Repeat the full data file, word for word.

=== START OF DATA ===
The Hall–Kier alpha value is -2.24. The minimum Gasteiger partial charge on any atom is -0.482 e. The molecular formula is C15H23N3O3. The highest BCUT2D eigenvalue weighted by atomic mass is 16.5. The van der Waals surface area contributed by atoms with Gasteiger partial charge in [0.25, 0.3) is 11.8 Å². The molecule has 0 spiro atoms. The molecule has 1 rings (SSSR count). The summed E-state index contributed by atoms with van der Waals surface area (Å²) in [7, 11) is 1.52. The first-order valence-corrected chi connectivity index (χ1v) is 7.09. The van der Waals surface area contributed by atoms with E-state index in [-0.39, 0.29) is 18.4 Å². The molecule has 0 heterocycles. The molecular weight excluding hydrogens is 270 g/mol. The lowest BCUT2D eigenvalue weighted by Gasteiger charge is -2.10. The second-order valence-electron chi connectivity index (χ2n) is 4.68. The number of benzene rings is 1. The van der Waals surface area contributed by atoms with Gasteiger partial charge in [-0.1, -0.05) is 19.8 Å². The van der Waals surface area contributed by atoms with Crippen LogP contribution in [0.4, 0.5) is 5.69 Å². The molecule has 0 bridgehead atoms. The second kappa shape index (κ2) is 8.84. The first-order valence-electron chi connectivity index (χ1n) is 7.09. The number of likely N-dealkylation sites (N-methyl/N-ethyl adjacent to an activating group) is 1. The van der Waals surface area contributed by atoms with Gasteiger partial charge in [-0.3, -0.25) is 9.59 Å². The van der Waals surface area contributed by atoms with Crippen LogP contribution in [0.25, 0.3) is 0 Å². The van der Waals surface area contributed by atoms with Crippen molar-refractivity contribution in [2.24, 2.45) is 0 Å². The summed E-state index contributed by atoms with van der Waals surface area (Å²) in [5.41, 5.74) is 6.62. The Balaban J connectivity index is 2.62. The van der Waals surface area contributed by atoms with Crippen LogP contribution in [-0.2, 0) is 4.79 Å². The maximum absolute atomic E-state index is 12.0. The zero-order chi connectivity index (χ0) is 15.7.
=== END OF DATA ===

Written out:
The Hall–Kier alpha value is -2.24. The minimum Gasteiger partial charge on any atom is -0.482 e. The molecular formula is C15H23N3O3. The highest BCUT2D eigenvalue weighted by atomic mass is 16.5. The van der Waals surface area contributed by atoms with Gasteiger partial charge in [0.25, 0.3) is 11.8 Å². The molecule has 0 spiro atoms. The molecule has 1 rings (SSSR count). The summed E-state index contributed by atoms with van der Waals surface area (Å²) in [7, 11) is 1.52. The first-order valence-corrected chi connectivity index (χ1v) is 7.09. The van der Waals surface area contributed by atoms with E-state index in [-0.39, 0.29) is 18.4 Å². The molecule has 0 heterocycles. The molecular weight excluding hydrogens is 270 g/mol. The lowest BCUT2D eigenvalue weighted by Gasteiger charge is -2.10. The second-order valence-electron chi connectivity index (χ2n) is 4.68. The number of benzene rings is 1. The van der Waals surface area contributed by atoms with Gasteiger partial charge in [-0.1, -0.05) is 19.8 Å². The van der Waals surface area contributed by atoms with Crippen LogP contribution in [0.4, 0.5) is 5.69 Å². The molecule has 0 bridgehead atoms. The second kappa shape index (κ2) is 8.84. The first-order valence-electron chi connectivity index (χ1n) is 7.09. The number of likely N-dealkylation sites (N-methyl/N-ethyl adjacent to an activating group) is 1. The van der Waals surface area contributed by atoms with Gasteiger partial charge in [-0.3, -0.25) is 9.59 Å². The van der Waals surface area contributed by atoms with Crippen LogP contribution in [0.25, 0.3) is 0 Å². The van der Waals surface area contributed by atoms with Crippen molar-refractivity contribution in [2.24, 2.45) is 0 Å². The summed E-state index contributed by atoms with van der Waals surface area (Å²) in [5.41, 5.74) is 6.62. The Balaban J connectivity index is 2.62. The van der Waals surface area contributed by atoms with Crippen LogP contribution in [-0.2, 0) is 4.79 Å². The maximum absolute atomic E-state index is 12.0. The zero-order chi connectivity index (χ0) is 15.7.